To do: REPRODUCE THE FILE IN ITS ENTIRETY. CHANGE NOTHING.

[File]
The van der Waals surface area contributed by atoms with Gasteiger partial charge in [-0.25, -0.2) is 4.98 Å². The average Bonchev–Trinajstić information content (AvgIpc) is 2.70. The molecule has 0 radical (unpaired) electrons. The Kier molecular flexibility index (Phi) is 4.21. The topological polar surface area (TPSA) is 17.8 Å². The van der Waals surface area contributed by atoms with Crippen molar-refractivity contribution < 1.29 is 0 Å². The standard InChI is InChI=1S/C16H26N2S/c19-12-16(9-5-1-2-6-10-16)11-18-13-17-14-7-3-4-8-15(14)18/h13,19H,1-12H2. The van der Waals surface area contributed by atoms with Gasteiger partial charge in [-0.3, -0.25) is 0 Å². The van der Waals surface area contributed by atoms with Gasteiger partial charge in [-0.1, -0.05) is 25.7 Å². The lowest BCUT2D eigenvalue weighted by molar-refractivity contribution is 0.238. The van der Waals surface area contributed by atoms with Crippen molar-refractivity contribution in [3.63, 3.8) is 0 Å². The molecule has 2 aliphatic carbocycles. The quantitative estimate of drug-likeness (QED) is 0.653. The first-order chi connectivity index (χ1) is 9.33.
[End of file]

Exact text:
The van der Waals surface area contributed by atoms with Gasteiger partial charge in [-0.25, -0.2) is 4.98 Å². The average Bonchev–Trinajstić information content (AvgIpc) is 2.70. The molecule has 0 radical (unpaired) electrons. The Kier molecular flexibility index (Phi) is 4.21. The topological polar surface area (TPSA) is 17.8 Å². The van der Waals surface area contributed by atoms with Crippen molar-refractivity contribution < 1.29 is 0 Å². The standard InChI is InChI=1S/C16H26N2S/c19-12-16(9-5-1-2-6-10-16)11-18-13-17-14-7-3-4-8-15(14)18/h13,19H,1-12H2. The van der Waals surface area contributed by atoms with Gasteiger partial charge in [-0.3, -0.25) is 0 Å². The van der Waals surface area contributed by atoms with Gasteiger partial charge in [-0.1, -0.05) is 25.7 Å². The lowest BCUT2D eigenvalue weighted by molar-refractivity contribution is 0.238. The van der Waals surface area contributed by atoms with Crippen molar-refractivity contribution in [3.63, 3.8) is 0 Å². The molecule has 2 aliphatic carbocycles. The quantitative estimate of drug-likeness (QED) is 0.653. The first-order chi connectivity index (χ1) is 9.33.